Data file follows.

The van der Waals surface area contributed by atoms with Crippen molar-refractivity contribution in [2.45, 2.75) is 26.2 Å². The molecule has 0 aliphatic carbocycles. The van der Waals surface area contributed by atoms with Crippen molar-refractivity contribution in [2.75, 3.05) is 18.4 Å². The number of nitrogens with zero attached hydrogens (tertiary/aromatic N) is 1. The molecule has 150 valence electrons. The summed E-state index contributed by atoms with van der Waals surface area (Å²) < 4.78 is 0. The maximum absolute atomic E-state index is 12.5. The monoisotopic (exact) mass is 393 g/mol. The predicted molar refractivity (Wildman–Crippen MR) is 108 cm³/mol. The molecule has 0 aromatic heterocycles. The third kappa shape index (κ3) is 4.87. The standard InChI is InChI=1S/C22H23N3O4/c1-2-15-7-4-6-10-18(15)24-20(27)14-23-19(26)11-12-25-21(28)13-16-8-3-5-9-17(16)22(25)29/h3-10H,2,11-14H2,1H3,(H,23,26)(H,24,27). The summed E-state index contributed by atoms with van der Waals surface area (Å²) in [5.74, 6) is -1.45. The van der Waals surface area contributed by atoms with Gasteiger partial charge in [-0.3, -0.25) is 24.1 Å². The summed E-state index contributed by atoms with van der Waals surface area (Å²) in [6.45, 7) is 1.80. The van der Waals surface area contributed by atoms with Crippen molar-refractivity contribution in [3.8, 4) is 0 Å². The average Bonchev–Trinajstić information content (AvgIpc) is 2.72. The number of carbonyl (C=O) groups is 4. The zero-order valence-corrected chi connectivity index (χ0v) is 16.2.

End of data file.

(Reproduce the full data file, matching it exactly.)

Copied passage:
The van der Waals surface area contributed by atoms with Crippen molar-refractivity contribution in [2.45, 2.75) is 26.2 Å². The molecule has 0 aliphatic carbocycles. The van der Waals surface area contributed by atoms with Crippen molar-refractivity contribution in [2.75, 3.05) is 18.4 Å². The number of nitrogens with zero attached hydrogens (tertiary/aromatic N) is 1. The molecule has 150 valence electrons. The summed E-state index contributed by atoms with van der Waals surface area (Å²) < 4.78 is 0. The maximum absolute atomic E-state index is 12.5. The monoisotopic (exact) mass is 393 g/mol. The predicted molar refractivity (Wildman–Crippen MR) is 108 cm³/mol. The molecule has 0 aromatic heterocycles. The third kappa shape index (κ3) is 4.87. The standard InChI is InChI=1S/C22H23N3O4/c1-2-15-7-4-6-10-18(15)24-20(27)14-23-19(26)11-12-25-21(28)13-16-8-3-5-9-17(16)22(25)29/h3-10H,2,11-14H2,1H3,(H,23,26)(H,24,27). The summed E-state index contributed by atoms with van der Waals surface area (Å²) in [5.74, 6) is -1.45. The van der Waals surface area contributed by atoms with Gasteiger partial charge in [-0.3, -0.25) is 24.1 Å². The summed E-state index contributed by atoms with van der Waals surface area (Å²) in [6.45, 7) is 1.80. The van der Waals surface area contributed by atoms with Crippen molar-refractivity contribution in [3.8, 4) is 0 Å². The average Bonchev–Trinajstić information content (AvgIpc) is 2.72. The number of carbonyl (C=O) groups is 4. The zero-order valence-corrected chi connectivity index (χ0v) is 16.2.